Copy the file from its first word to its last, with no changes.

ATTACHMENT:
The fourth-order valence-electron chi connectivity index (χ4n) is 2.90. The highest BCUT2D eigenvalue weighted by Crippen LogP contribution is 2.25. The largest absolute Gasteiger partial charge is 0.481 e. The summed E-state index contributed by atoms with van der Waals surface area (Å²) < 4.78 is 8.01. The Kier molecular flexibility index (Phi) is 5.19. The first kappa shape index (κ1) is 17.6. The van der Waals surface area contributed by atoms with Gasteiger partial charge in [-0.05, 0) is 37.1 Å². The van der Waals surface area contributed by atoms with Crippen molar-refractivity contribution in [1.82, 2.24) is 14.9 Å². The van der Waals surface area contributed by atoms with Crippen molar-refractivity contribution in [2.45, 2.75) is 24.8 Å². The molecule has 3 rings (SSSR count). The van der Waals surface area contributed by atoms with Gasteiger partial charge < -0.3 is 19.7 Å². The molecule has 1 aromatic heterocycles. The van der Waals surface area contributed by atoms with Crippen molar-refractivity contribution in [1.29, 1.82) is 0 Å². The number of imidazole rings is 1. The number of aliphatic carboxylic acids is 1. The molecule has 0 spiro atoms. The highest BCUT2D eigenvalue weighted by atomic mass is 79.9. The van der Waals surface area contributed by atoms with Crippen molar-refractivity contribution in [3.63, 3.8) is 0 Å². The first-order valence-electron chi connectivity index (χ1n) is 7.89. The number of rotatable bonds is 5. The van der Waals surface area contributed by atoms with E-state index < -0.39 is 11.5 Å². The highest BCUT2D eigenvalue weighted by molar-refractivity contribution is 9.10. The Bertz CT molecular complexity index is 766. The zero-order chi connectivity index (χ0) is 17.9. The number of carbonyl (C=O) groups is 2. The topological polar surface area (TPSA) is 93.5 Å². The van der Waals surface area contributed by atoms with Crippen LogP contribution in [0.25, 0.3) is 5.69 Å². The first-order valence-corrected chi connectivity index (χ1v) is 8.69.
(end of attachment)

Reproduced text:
The fourth-order valence-electron chi connectivity index (χ4n) is 2.90. The highest BCUT2D eigenvalue weighted by Crippen LogP contribution is 2.25. The largest absolute Gasteiger partial charge is 0.481 e. The summed E-state index contributed by atoms with van der Waals surface area (Å²) < 4.78 is 8.01. The Kier molecular flexibility index (Phi) is 5.19. The first kappa shape index (κ1) is 17.6. The van der Waals surface area contributed by atoms with Gasteiger partial charge in [-0.05, 0) is 37.1 Å². The van der Waals surface area contributed by atoms with Crippen molar-refractivity contribution in [1.82, 2.24) is 14.9 Å². The van der Waals surface area contributed by atoms with Crippen molar-refractivity contribution in [2.45, 2.75) is 24.8 Å². The molecule has 3 rings (SSSR count). The van der Waals surface area contributed by atoms with Gasteiger partial charge < -0.3 is 19.7 Å². The molecule has 1 aromatic heterocycles. The van der Waals surface area contributed by atoms with Crippen molar-refractivity contribution in [1.29, 1.82) is 0 Å². The number of imidazole rings is 1. The number of aliphatic carboxylic acids is 1. The molecule has 0 spiro atoms. The highest BCUT2D eigenvalue weighted by atomic mass is 79.9. The van der Waals surface area contributed by atoms with Crippen molar-refractivity contribution in [3.63, 3.8) is 0 Å². The first-order valence-electron chi connectivity index (χ1n) is 7.89. The number of rotatable bonds is 5. The van der Waals surface area contributed by atoms with E-state index < -0.39 is 11.5 Å². The highest BCUT2D eigenvalue weighted by molar-refractivity contribution is 9.10. The Bertz CT molecular complexity index is 766. The zero-order chi connectivity index (χ0) is 17.9. The number of carbonyl (C=O) groups is 2. The topological polar surface area (TPSA) is 93.5 Å². The van der Waals surface area contributed by atoms with Crippen LogP contribution in [0.25, 0.3) is 5.69 Å². The first-order valence-corrected chi connectivity index (χ1v) is 8.69.